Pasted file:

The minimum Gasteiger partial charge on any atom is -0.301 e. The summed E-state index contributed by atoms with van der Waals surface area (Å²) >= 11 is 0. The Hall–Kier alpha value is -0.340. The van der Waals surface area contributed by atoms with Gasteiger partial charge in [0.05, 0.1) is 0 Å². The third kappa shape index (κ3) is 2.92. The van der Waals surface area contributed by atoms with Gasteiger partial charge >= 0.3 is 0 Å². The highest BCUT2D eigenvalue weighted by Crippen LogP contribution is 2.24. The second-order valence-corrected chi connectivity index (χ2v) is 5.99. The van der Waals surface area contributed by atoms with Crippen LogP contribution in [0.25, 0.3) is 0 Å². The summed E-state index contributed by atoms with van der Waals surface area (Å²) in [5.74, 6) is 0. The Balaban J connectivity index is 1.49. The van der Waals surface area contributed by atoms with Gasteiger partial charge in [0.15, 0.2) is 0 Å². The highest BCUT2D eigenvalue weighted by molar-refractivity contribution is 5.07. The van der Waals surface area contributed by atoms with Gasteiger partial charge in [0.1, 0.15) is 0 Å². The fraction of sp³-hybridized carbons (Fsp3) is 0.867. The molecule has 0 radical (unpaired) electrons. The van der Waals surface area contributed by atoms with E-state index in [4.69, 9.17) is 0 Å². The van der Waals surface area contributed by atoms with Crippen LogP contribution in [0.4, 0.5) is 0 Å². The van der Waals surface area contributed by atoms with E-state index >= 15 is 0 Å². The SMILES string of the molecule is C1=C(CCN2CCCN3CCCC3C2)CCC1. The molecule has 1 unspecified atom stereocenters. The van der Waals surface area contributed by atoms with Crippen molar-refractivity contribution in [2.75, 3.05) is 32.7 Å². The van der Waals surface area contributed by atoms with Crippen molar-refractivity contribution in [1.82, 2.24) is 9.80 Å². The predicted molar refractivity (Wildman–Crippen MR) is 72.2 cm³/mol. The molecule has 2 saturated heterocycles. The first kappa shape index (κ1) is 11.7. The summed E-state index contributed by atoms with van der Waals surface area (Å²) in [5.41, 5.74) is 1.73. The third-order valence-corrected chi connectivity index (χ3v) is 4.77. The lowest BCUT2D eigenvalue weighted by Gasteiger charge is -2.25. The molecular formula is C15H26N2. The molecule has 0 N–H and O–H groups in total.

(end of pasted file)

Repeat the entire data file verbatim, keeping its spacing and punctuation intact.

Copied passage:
The minimum Gasteiger partial charge on any atom is -0.301 e. The summed E-state index contributed by atoms with van der Waals surface area (Å²) >= 11 is 0. The Hall–Kier alpha value is -0.340. The van der Waals surface area contributed by atoms with Gasteiger partial charge in [0.05, 0.1) is 0 Å². The third kappa shape index (κ3) is 2.92. The van der Waals surface area contributed by atoms with Gasteiger partial charge >= 0.3 is 0 Å². The highest BCUT2D eigenvalue weighted by Crippen LogP contribution is 2.24. The second-order valence-corrected chi connectivity index (χ2v) is 5.99. The van der Waals surface area contributed by atoms with Crippen LogP contribution in [0.25, 0.3) is 0 Å². The summed E-state index contributed by atoms with van der Waals surface area (Å²) in [5.74, 6) is 0. The Balaban J connectivity index is 1.49. The van der Waals surface area contributed by atoms with Gasteiger partial charge in [0.15, 0.2) is 0 Å². The highest BCUT2D eigenvalue weighted by molar-refractivity contribution is 5.07. The van der Waals surface area contributed by atoms with Gasteiger partial charge in [0.1, 0.15) is 0 Å². The fraction of sp³-hybridized carbons (Fsp3) is 0.867. The molecule has 0 radical (unpaired) electrons. The van der Waals surface area contributed by atoms with E-state index in [4.69, 9.17) is 0 Å². The van der Waals surface area contributed by atoms with Crippen LogP contribution in [0.4, 0.5) is 0 Å². The van der Waals surface area contributed by atoms with E-state index >= 15 is 0 Å². The SMILES string of the molecule is C1=C(CCN2CCCN3CCCC3C2)CCC1. The molecule has 1 unspecified atom stereocenters. The van der Waals surface area contributed by atoms with Crippen molar-refractivity contribution in [2.75, 3.05) is 32.7 Å². The van der Waals surface area contributed by atoms with Crippen molar-refractivity contribution in [1.82, 2.24) is 9.80 Å². The predicted molar refractivity (Wildman–Crippen MR) is 72.2 cm³/mol. The molecule has 2 saturated heterocycles. The first kappa shape index (κ1) is 11.7. The summed E-state index contributed by atoms with van der Waals surface area (Å²) in [5.41, 5.74) is 1.73. The third-order valence-corrected chi connectivity index (χ3v) is 4.77. The lowest BCUT2D eigenvalue weighted by Gasteiger charge is -2.25. The molecular formula is C15H26N2. The molecule has 0 N–H and O–H groups in total.